Toes to Bar: Kipping vs Strict

The toes to bar movement is a highly effective way to develop midline stability, increase muscular hypertrophy of the abdominals and obliques, and enhance overall core strength. Gymnasts, fitness, and calisthenics athletes have been performing toes to bar (either kipping or strict) for years, with the midsections to prove it.

Many trainees may be wondering what are the specific differences between the kipping and the strict versions, the benefits of each, and which is best for aesthetics, sports performance, core development.

Therefore, in this article we will:

  • Discuss and demonstrate the kipping vs strict toes to bar movements
  • Discuss the benefits of each toes to bar style (kipping vs strict)
  • Determine which is best for you goals

Strict Toes to Bar

The strict version requires a greater amount of core strength and control, however is often done at slower speeds and for less repetitions when compared to the more rhythmic and kipping toes to bar movement.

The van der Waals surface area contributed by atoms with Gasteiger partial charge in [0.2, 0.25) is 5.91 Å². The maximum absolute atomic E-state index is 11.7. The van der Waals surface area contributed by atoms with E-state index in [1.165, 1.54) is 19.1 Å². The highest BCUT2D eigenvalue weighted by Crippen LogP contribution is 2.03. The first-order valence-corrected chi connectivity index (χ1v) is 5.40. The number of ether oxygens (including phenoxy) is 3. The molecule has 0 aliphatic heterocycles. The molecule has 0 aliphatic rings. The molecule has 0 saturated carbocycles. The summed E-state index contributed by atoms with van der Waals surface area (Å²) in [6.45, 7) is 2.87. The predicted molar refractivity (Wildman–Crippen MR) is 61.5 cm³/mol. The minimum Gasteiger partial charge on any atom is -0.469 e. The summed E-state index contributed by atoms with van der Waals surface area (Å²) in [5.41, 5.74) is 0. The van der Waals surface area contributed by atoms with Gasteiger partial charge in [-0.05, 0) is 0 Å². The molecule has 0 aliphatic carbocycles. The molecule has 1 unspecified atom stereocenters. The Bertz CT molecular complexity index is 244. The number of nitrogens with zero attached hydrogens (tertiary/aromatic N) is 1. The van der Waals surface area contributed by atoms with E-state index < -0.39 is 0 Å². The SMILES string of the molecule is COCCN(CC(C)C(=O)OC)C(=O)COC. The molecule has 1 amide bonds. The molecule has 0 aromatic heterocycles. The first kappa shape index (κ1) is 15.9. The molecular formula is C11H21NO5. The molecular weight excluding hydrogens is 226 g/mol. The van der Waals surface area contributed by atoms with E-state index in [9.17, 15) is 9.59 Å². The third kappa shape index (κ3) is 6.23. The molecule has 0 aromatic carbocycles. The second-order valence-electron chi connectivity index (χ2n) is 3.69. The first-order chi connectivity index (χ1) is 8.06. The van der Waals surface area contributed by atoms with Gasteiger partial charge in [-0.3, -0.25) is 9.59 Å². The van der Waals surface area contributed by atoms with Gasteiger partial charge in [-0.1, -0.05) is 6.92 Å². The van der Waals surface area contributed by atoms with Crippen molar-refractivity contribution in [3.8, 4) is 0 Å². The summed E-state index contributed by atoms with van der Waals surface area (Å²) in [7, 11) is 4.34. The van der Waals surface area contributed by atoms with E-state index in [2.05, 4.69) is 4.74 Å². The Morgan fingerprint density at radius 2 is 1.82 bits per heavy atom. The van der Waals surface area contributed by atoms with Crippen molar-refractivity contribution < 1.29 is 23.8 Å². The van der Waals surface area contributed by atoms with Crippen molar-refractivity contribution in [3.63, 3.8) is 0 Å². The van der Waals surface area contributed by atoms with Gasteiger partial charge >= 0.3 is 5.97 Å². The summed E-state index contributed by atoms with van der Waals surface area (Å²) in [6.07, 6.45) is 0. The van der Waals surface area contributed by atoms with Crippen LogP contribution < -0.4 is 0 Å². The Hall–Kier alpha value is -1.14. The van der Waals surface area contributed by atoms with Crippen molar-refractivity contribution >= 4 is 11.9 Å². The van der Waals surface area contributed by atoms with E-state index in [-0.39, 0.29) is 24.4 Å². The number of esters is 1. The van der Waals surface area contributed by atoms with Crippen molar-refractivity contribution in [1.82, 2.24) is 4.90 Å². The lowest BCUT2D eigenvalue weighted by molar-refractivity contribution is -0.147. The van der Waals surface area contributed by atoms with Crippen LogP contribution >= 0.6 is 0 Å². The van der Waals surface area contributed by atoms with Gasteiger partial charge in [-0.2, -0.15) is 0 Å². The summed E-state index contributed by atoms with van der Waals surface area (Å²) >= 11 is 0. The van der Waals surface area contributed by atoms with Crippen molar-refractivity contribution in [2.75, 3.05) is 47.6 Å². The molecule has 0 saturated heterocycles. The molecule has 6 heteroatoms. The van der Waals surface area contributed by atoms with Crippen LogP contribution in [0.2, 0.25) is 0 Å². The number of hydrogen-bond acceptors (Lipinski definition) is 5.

Exercise Demo

In the video below you will see a thorough progression on how to perform the full strict toes to bar movement all the way down to the most basic components.


Like any kipping movement, mastering the strict variation is not only vital to performance and injury prevention, but it can also improve performance across the board. When discussing toes to bar, the strict version offers athletes many benefits similar to the kipping version. The strict version must be perfected to develop fundamental core strength (both isometric, concentric, and eccentric control), midline stability, and prepare the body for the ballistic demands of the kipping toes to bar.

Kipping Toes to Bar

The kipping toes to bar movement is often seen in gymnastics and competitive fitness competitions. It is a challenging movement that requires core strength, midline stability, shoulder and thoracic mobility, and fluidity to properly perform longer sets of the kipping movement.

Exercise Demo

In the video below Camille Leblanc-Bazinet breaks down the simple progression of the kipping toes to bar and how to maximize efficiency in the movement.